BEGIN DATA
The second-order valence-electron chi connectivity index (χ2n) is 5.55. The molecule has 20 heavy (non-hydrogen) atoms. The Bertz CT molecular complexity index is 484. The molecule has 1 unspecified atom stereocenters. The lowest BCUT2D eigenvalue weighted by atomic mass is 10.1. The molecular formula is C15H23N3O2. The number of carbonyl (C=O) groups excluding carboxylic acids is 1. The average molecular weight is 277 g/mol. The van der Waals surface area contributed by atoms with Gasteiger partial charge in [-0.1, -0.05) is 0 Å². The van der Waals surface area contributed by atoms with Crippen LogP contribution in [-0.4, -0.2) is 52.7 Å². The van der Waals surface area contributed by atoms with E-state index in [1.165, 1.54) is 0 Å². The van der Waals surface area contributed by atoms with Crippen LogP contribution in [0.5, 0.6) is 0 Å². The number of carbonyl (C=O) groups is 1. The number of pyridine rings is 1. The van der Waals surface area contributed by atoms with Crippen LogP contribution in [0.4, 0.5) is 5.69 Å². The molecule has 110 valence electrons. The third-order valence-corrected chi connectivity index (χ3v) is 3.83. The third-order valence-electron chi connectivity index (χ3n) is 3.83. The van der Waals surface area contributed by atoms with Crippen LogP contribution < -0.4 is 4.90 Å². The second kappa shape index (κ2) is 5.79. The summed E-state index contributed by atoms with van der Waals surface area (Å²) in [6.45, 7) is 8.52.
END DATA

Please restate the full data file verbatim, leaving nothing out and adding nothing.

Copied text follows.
The second-order valence-electron chi connectivity index (χ2n) is 5.55. The molecule has 20 heavy (non-hydrogen) atoms. The Bertz CT molecular complexity index is 484. The molecule has 1 unspecified atom stereocenters. The lowest BCUT2D eigenvalue weighted by atomic mass is 10.1. The molecular formula is C15H23N3O2. The number of carbonyl (C=O) groups excluding carboxylic acids is 1. The average molecular weight is 277 g/mol. The van der Waals surface area contributed by atoms with Gasteiger partial charge in [-0.1, -0.05) is 0 Å². The van der Waals surface area contributed by atoms with Crippen LogP contribution in [-0.4, -0.2) is 52.7 Å². The van der Waals surface area contributed by atoms with E-state index in [1.165, 1.54) is 0 Å². The van der Waals surface area contributed by atoms with Crippen LogP contribution in [0.5, 0.6) is 0 Å². The number of carbonyl (C=O) groups is 1. The number of pyridine rings is 1. The van der Waals surface area contributed by atoms with Crippen LogP contribution in [0.4, 0.5) is 5.69 Å². The molecule has 110 valence electrons. The third-order valence-corrected chi connectivity index (χ3v) is 3.83. The third-order valence-electron chi connectivity index (χ3n) is 3.83. The van der Waals surface area contributed by atoms with Crippen LogP contribution < -0.4 is 4.90 Å². The second kappa shape index (κ2) is 5.79. The summed E-state index contributed by atoms with van der Waals surface area (Å²) in [6.45, 7) is 8.52.